Cherokee Citizenship Commission Dockets
(1880 - 1884, 1887 - 1889)
The Cherokee relied upon their leaders to guide them but they ended up hanging in the balance after the Civil War. Fathers and brothers were off fighting a war that didn't even concern them. The men fighting the war came back to the same old political hatreds and in-fighting. The Nation was being overrun with many that claimed they were Cherokee, hoping to benefit from false claims of citizenship. These people, known as intruders, did nothing but make it more difficult for the Cherokees because of the pressures from the Government to control their boundaries. Intruder after intruder was encroaching on Cherokee land. Many Cherokee citizens had lost their rights while intruders that didn't belong stayed using up what little resources there were. The government was telling the Cherokee leaders to settle their own intruder problems or else they would have to intercede. There were part-bloods, full-bloods, and no bloods along with mass confusion, prejudice, vendettas, and deceptions. The intruders wanted a free ride and were willing to use the confusion as a camouflage to achieve their purpose and greed. This was a situation where the government was threatening to come in and turn the Cherokee Nation into a Federal Territory. Ever since 1872, federal agents had refused to expel from the Nation those former slaves whom the Nation considered ‘aliens’ and since 1874, federal agents had been under instructions from the Bureau of Indian Affairs to compile their own list of persons in their opinion, had some claim to citizenship despite previous rulings of the Cherokee Courts on their claims. The Cherokee Chief Oochalata claiming that a government agent was meddling in Cherokee affairs and wrote to the Bureau of Indian Affairs to complain. Writing a letter to President Grant and sending a petition from one of the Cherokee districts he complained that the agent had not removed thousands of intruders. By the end of 1878, Oochalata struggling to solve the problem gain went over the head of the Bureau of Indian Affairs and wrote to President Rutherford B. Hayes forwarding a complete account of all cases adjudicated by the Citizenship Court. Finally, presenting three questions to the Attorney General at the time, Charles Devens, to answer were: Did the Cherokee Nation have the right to determine its own citizenship? Did the former slaves who were citizens have any share in the use of Cherokee land or in the money derived from the sale of Cherokee land? Was it, or was it not, the duty of the Federal Government to remove intruders under treaty stipulations? Devens' opinion was clearly in the negative as far as the Cherokee Nation's sovereignty and decision processes were concerned. Since the days of Andrew Jackson refusal to honor the requirement of removing intruders was to be the means of forcing the Indian nations to do what they did not want to do.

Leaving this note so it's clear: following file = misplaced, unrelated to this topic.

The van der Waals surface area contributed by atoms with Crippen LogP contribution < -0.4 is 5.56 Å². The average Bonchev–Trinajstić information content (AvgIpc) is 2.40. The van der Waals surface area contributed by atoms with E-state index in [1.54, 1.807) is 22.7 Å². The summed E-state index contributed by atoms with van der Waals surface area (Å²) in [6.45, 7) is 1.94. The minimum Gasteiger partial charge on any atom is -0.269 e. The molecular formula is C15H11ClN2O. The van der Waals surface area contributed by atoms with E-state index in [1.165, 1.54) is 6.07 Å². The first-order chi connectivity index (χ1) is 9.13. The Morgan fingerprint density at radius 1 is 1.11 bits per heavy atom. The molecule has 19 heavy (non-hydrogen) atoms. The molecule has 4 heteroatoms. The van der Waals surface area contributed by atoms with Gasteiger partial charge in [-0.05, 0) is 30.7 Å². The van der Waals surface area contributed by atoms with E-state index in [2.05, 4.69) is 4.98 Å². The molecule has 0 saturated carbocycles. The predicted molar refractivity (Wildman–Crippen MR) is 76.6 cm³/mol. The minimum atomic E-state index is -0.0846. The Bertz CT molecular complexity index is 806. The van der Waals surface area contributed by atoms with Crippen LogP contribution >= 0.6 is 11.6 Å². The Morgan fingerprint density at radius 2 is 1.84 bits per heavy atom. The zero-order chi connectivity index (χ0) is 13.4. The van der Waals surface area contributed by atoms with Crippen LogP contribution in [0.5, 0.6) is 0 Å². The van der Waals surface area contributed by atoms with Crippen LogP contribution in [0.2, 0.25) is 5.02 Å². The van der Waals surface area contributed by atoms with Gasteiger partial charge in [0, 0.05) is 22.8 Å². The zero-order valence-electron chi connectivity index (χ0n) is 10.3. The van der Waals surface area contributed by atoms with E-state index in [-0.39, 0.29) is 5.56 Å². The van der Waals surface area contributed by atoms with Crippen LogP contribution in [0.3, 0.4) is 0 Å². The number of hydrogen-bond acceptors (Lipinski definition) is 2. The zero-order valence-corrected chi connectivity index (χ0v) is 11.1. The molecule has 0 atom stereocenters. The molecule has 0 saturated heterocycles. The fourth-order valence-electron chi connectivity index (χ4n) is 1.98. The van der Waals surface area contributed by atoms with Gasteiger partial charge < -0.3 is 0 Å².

"The turning point was reached in 1887 when Congress passed the Dawes Severalty Act. The act expressed what was now the national consensus among white voters (including Indian reformers, railroad magnates, and entrepreneurs) -that the solution to "'the Indian question'" was to denationalize the tribes in the Indian Territory, survey and allot their land in severalty, and establish a white-dominated territorial government over "'Oklahoma"' the Choctaw word for "'red man."' The sovereignty of the Western Cherokee tribe was taken, and to this day they still don’t have a true land base as a nation.
This series contains documentation from the rulings of the Cherokee Citizenship Commission dockets. Besides the names of the applicant and the presiding commissioners and the date of the determination, the transcriptions mostly identify the names of family members and their relationship to the person(s) filing the application. In all, researchers will find references to approximately 20,000 Cherokee claimants in this series.
416 pages, paper
For Libraries and Retailers Click below